At this juncture, it is only fitting that we remember the contribution of Catalan President Carles Puigdemont, for he was the one who brought the movement to that stage. It is most fortunate for all Catalans that a leader like him was born amongst them. Despite the Spanish Constitutional Court maintaining that the referendum was illegal, in the aftermath of the referendum results the Catalan Parliament on October 27, 2017 declared that Catalonia was an independent and free country. As soon as this declaration was made, the Spanish Government in Madrid evoked Article 155 of the Spanish Constitution to impose direct central rule on the region of Catalonia. Spanish Prime Minister Mariano Rajoy deposed the Catalan Parliament and removed Catalan President Carles Puigdemont and his cabinet from their respective posts. Not only this, eight ministers were charged with attempting to wage war against the Spanish state with their words and actions and sent to jail. They were also falsely framed with corruption charges. This was a glaring display of fascist mentality, despite Spain claiming to be democratic country. An arrested Catalan leader expressed that if they thought this was natural, they would not be able to live as Catalans anymore. His words carried a deep significance. It showed how much the Catalan leaders loved their motherland.
As soon as the Catalan Parliament announced that Catalonia was independent, the Spanish High Court summoned Carles Puigdemont and 13 of his government’s cabinet ministers to appear in court. Only nine of the ministers appeared in court. Out of the nine, eight of them were arrested and only one was let go. President Puigdemont maintained that the dissolution of the Catalan Parliament was a war on democracy and refused to go to court. Instead, he and some of his ministers went to Brussels, the EU Headquarters. Meanwhile charges were framed against President Puigdemont and four of his cabinet ministers by the Spanish National Court for not attending court as ordered by the Spanish Constitutional Court. Arrest warrants against them were issued and sent to the Belgian Government to apprehend them.
Just because Mr. Puigdemont and some of his cabinet colleagues went to Belgium, it does not mean that they ran away like cowards from their motherland. Brussels being the headquarters of the European Parliament and other notable organizations, they went there to spread awareness to the whole world about the atrocious actions being taken up by the Spanish authorities against the wishes of the Catalan people. Puigdemont himself affirmed this when he came to a village called Vilhaour near his birthplace where he signed a pact (Farmhouse Pact) with the Deputy Chief of the Catalan National Assembly. They agreed to take part in the scheduled elections to the Catalonian Parliament, the date for which had been fixed on December 21st by the Spanish Government. The main reason behind the agreement was that they were confident of yet another victory in the said election. They regarded it as a third referendum for Catalan independence. With the peoples’ mandate on their side, they could further pursue their goal of self-determination. They could show to the world the steadfast will of the Catalan people. During the meeting at Vilhaour, Puigdemont told his followers that he would gladly spend 30 years in jail for the Catalan independence movement and he had no regrets whatsoever should it ever come to that situation. His statement only re-affirmed the steadfast determination of the Catalan leadership to pursue the matter of Catalan independence come what may!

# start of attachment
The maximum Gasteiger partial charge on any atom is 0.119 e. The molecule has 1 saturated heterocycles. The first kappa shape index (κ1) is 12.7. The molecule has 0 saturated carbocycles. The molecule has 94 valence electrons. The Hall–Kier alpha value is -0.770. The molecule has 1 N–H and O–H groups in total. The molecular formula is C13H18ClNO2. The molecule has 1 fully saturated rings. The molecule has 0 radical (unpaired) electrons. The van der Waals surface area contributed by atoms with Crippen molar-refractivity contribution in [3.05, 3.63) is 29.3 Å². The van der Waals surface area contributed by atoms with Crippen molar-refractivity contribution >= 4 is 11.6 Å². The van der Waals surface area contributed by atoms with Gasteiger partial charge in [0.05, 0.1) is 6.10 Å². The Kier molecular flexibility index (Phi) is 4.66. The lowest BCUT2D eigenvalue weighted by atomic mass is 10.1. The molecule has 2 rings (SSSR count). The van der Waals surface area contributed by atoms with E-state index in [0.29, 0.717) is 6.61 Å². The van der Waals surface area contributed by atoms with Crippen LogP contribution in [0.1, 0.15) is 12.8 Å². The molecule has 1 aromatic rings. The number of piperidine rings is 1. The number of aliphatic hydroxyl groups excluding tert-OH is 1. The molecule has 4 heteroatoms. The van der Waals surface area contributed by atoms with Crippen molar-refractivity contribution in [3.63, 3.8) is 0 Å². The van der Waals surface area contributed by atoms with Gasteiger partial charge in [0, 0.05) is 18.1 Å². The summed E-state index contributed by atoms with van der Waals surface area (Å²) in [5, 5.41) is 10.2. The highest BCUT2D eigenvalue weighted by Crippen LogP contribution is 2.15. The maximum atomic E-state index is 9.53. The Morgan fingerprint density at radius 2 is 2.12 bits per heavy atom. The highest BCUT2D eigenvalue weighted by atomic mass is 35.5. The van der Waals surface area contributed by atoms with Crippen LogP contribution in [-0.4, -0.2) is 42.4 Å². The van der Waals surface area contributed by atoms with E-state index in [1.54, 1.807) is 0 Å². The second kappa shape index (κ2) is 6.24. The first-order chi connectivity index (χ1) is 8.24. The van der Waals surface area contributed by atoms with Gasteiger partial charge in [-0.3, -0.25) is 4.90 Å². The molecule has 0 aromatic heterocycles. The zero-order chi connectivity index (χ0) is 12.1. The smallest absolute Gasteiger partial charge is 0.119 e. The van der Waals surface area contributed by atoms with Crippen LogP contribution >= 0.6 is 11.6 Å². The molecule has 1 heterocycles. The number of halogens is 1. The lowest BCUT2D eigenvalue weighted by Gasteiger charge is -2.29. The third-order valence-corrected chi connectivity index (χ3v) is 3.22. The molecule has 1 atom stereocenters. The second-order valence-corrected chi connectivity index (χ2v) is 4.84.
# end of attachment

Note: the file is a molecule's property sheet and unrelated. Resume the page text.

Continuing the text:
We need to ask some crucial questions at this stage. Why would someone like Carles Puigdemont who is the head of a stable provincial government in a well-to-do country like Spain risk everything for the sake of Catalan independence? He could easily live a carefree life with the resources at his disposal. Why do the Catalan people feel that nothing could be more important than their independence?
We should analyse what are the differences between our Manipuri people and the Catalan people, two lands faced with similar circumstances. What are the differences between Mr. Puigdemont and our own leaders who kneel before those in power in Delhi whenever they are told to do so, and why the differences? We need to find an objective reason for these crucial differences. How has the courage and determination of our own people come to differ so greatly from that of the Catalan people despite sharing numerous historical circumstances?
Economy of a place gives us a window into a place’s lifestyle and the mindset of the people. For this reason, it is important that we discuss the economic life of the Manipuri society and the Catalan society. It is a known and agreed fact that the first step to colonisation of a place is the takeover of the local economy. Catalonia has been repeatedly stressing that they give more to Spain than what Spain has given them. Although the Catalans only make up 15% of Spain’s population, they contribute 20% to the total GDP of the country. 35% of Spain’s income from foreign trade comes through Catalonia’s ports and harbours. Therefore it is well and truly clear that Catalonia has an independent self-sufficient economy, and they don’t need to beg for resources from Spain. In this way, they’ve never felt any sense of inferiority to Spain and they feel that they are capable of living independently. Meanwhile, it is a completely opposite case in Manipur. Every aspect of our economy is controlled by India. We literally do not have any viable economy of our own. Our state administration literally survives on funds from the central government in New Delhi. Our roads, bridges, healthcare services, educational facilities are all dependent on funds given to us by New Delhi. In other words, we survive on the resources allotted to us by New Delhi. Any disruption in this and our society would literally come to a standstill. This is one of the main reasons why we’ve become so afraid of ‘independence’, for the fear of resource shortage is too great it has become engrained in the public psyche.
Being skilled in the art of politics in Manipuri society is nothing but the ability to dance according to the whims and fancies of those in power in New Delhi. Elections are frequently won by political parties who seem most likely to garner surplus funds from New Delhi. The mentality of our society has never progressed from that of a servant who relies on the good graces of his master for survival. The race for political power in Manipur is nothing but a race to become a slave of New Delhi. In such a situation, forget aspiring for another Manipur. This is the reason why our leaders view anyone who brings up the issue of independence as ‘anti-national’ while in Catalonia Puigdemont himself led his people in aspiring for self-determination. It is now imperative that in order to strengthen our society as a whole we need to build up and strengthen our local economy.
      We shall overcome someday.

Leave a comment

Please do not post Hate Speech, derogatory, racist, obscene, spam comments.